Editor's note: This month only – Use the code july5 at checkout to buy the 5 Steps to Better Black & White Photography and 5 Steps to Better Exposure ebooks for just $5! Click the links to learn more. Thanks for reading, Andrew.
Have you ever wondered if there’s a way in Lightroom to see which of your camera’s autofocus (AF) points were active when you took a photo? Then the Show Focus Points plugin is exactly what you need.
Canon EOS users have had this feature in Digital Photo Professional (DPP) for years. Considering that Lightroom is a much more advanced Raw converter, you’d think that it would have the same feature (yes, that’s a hint, Adobe). But it doesn’t! Until now…
What is the Show Focus Points plugin?
Show Focus Points is a free Lightroom plugin that shows you which autofocus points were used with photos taken from most Canon or Nikon digital SLR cameras. You need to have Lightroom 5 or later installed. It also works with the Sony A77ii, but this is in beta, so it’s not guaranteed to work properly.
All you have to do is download and install the plugin (instructions are on the download page) and you’re set.
Does the Show Focus Points plugin work?
I’ve tested the plugin with photos taken on EOS 350D, 40D, 60D and 5D Mark II cameras. It works with Raw files but not JPEGs, and Raw files that have been converted to DNG as well as Canon’s CR2 format.
The plugin was last updated in early 2017 and works with the latest version of Lightroom Classic CC (7.4 at the time of writing). The plugin is free, which is always nice, but as the author isn’t making any money from it don’t expect much in the way of support.
Show Focus Points plugin in action
Here’s a screen shot showing the plugin with a photo taken on an EOS Digital Rebel XT. It shows that five of the seven autofocus points achieved focus.
One of the things I like about this plugin is that it generates a lot more information than which autofocus points were used. Let’s take a look at the panel on the right of the window.
It tells you the camera and lens, the focal length, exposure and autofocus settings, the hyperfocal distance and some information about the number of autofocus points used. If your camera/lens combination records the focusing distance that appears here as well.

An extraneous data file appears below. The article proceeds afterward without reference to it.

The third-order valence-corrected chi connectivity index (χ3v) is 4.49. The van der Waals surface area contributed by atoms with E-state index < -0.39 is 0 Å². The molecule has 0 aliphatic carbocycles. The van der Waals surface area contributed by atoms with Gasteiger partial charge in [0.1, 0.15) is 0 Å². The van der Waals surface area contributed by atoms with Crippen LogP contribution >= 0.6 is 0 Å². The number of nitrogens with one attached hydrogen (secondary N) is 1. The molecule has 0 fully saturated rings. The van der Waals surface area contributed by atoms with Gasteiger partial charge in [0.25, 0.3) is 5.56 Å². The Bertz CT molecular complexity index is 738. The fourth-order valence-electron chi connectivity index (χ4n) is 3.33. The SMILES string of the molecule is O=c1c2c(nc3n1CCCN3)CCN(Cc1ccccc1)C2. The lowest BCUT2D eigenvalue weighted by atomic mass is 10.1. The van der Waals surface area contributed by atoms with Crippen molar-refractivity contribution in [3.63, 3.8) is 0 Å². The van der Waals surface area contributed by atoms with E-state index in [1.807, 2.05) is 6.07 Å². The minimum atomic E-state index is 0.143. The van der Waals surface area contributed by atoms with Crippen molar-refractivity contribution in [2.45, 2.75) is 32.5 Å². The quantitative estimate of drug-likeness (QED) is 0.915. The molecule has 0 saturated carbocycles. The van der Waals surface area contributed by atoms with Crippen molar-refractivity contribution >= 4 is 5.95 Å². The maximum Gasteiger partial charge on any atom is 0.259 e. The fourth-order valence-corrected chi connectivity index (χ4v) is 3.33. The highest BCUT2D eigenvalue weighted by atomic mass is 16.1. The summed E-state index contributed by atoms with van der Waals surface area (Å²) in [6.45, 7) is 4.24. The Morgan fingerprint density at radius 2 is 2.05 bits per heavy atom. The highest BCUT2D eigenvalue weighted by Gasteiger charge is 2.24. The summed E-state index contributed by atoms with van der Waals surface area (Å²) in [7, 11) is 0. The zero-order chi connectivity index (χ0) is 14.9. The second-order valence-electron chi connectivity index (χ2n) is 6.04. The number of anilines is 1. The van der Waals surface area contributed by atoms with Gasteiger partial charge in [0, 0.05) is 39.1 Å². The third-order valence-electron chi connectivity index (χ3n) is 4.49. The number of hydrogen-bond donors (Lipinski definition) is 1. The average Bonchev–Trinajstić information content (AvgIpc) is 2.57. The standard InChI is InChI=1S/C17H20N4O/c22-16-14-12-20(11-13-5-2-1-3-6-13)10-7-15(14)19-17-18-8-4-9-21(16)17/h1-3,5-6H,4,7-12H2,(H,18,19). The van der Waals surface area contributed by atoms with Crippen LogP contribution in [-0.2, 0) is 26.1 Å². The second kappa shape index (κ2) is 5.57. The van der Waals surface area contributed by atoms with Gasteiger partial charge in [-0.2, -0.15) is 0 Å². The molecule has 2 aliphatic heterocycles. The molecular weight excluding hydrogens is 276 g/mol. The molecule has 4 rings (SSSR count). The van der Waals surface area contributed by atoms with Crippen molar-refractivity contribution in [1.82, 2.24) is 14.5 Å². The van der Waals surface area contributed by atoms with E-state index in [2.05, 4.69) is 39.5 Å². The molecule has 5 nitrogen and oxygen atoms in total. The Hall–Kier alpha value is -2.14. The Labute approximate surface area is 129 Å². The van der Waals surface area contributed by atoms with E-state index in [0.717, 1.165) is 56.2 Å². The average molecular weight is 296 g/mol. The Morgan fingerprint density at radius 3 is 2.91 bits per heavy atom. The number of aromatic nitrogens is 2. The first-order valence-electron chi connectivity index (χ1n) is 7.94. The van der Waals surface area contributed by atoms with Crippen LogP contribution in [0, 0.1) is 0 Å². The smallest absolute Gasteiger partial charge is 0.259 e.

Here’a an example using a photo taken with an EOS 40D.
A close look at the Focus information reveals the following:
You can see that in this case the plugin shows the subject distance, the hyperfocal distance, plus the closest and furthest points that are in focus at this aperture setting (under Depth of field).
Finally, an example taken with an EOS 5D Mark II.
Here’s the Focus information.
You can see that camera was in manual focus mode, and was focused on a point 83cm from the camera, and that there is less than 2cm of depth of field at this setting.
Learn more: How to Focus at Wide Apertures
When the Show Focus Points plugin lies
Is the information from the plugin accurate all the time? Not at all. For instance, in the last example, the photo of the glass bottle, I had a 500D close-up lens fitted to the lens. So the lens wasn’t focused at 83cm, the camera was in fact much closer to the subject. That also means the depth of field information is inaccurate.
The other time when the information may not be accurate is when you focus, lock focus, then recompose. The plugin can only tell you which autofocus point achieved focus. It can’t give you any information about recomposed photos because cameras don’t record this information in the Raw file.
Download the Show Focus Points plugin
You can download the Show Focus Points plugin from the dedicated website (click the link). It’s currently a free download for Windows and Mac, and the plugin works with Nikon and Canon cameras (plus the Sony A77ii in beta).
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